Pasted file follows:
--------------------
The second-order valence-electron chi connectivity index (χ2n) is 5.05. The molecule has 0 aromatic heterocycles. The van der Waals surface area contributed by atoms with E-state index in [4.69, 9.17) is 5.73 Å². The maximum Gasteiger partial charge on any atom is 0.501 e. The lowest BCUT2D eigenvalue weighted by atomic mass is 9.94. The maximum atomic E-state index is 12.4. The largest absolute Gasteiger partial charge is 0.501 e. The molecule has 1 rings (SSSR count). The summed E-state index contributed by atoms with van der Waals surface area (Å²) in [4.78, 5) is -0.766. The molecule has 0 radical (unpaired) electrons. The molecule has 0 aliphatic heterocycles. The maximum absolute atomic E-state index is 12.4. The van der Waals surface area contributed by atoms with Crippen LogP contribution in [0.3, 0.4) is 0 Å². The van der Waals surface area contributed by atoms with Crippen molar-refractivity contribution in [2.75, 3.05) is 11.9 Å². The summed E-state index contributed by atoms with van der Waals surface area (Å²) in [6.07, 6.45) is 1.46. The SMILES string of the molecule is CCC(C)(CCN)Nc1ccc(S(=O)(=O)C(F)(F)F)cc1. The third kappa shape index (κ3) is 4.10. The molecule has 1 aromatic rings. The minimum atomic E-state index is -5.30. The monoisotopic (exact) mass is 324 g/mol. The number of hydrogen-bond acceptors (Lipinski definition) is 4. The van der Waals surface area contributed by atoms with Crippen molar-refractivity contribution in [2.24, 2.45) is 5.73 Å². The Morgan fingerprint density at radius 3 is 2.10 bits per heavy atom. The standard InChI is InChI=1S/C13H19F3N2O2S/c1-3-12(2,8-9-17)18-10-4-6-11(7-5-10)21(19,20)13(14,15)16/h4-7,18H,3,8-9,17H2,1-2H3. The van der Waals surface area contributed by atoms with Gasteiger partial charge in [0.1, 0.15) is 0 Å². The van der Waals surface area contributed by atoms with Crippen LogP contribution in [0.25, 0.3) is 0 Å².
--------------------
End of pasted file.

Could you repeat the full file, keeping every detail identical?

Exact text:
The second-order valence-electron chi connectivity index (χ2n) is 5.05. The molecule has 0 aromatic heterocycles. The van der Waals surface area contributed by atoms with E-state index in [4.69, 9.17) is 5.73 Å². The maximum Gasteiger partial charge on any atom is 0.501 e. The lowest BCUT2D eigenvalue weighted by atomic mass is 9.94. The maximum atomic E-state index is 12.4. The largest absolute Gasteiger partial charge is 0.501 e. The molecule has 1 rings (SSSR count). The summed E-state index contributed by atoms with van der Waals surface area (Å²) in [4.78, 5) is -0.766. The molecule has 0 radical (unpaired) electrons. The molecule has 0 aliphatic heterocycles. The maximum absolute atomic E-state index is 12.4. The van der Waals surface area contributed by atoms with Crippen LogP contribution in [0.3, 0.4) is 0 Å². The van der Waals surface area contributed by atoms with Crippen molar-refractivity contribution in [2.75, 3.05) is 11.9 Å². The summed E-state index contributed by atoms with van der Waals surface area (Å²) in [6.07, 6.45) is 1.46. The SMILES string of the molecule is CCC(C)(CCN)Nc1ccc(S(=O)(=O)C(F)(F)F)cc1. The third kappa shape index (κ3) is 4.10. The molecule has 1 aromatic rings. The minimum atomic E-state index is -5.30. The monoisotopic (exact) mass is 324 g/mol. The number of hydrogen-bond acceptors (Lipinski definition) is 4. The van der Waals surface area contributed by atoms with Crippen molar-refractivity contribution in [2.24, 2.45) is 5.73 Å². The Morgan fingerprint density at radius 3 is 2.10 bits per heavy atom. The standard InChI is InChI=1S/C13H19F3N2O2S/c1-3-12(2,8-9-17)18-10-4-6-11(7-5-10)21(19,20)13(14,15)16/h4-7,18H,3,8-9,17H2,1-2H3. The van der Waals surface area contributed by atoms with Gasteiger partial charge in [0.1, 0.15) is 0 Å². The van der Waals surface area contributed by atoms with Crippen LogP contribution in [0.25, 0.3) is 0 Å².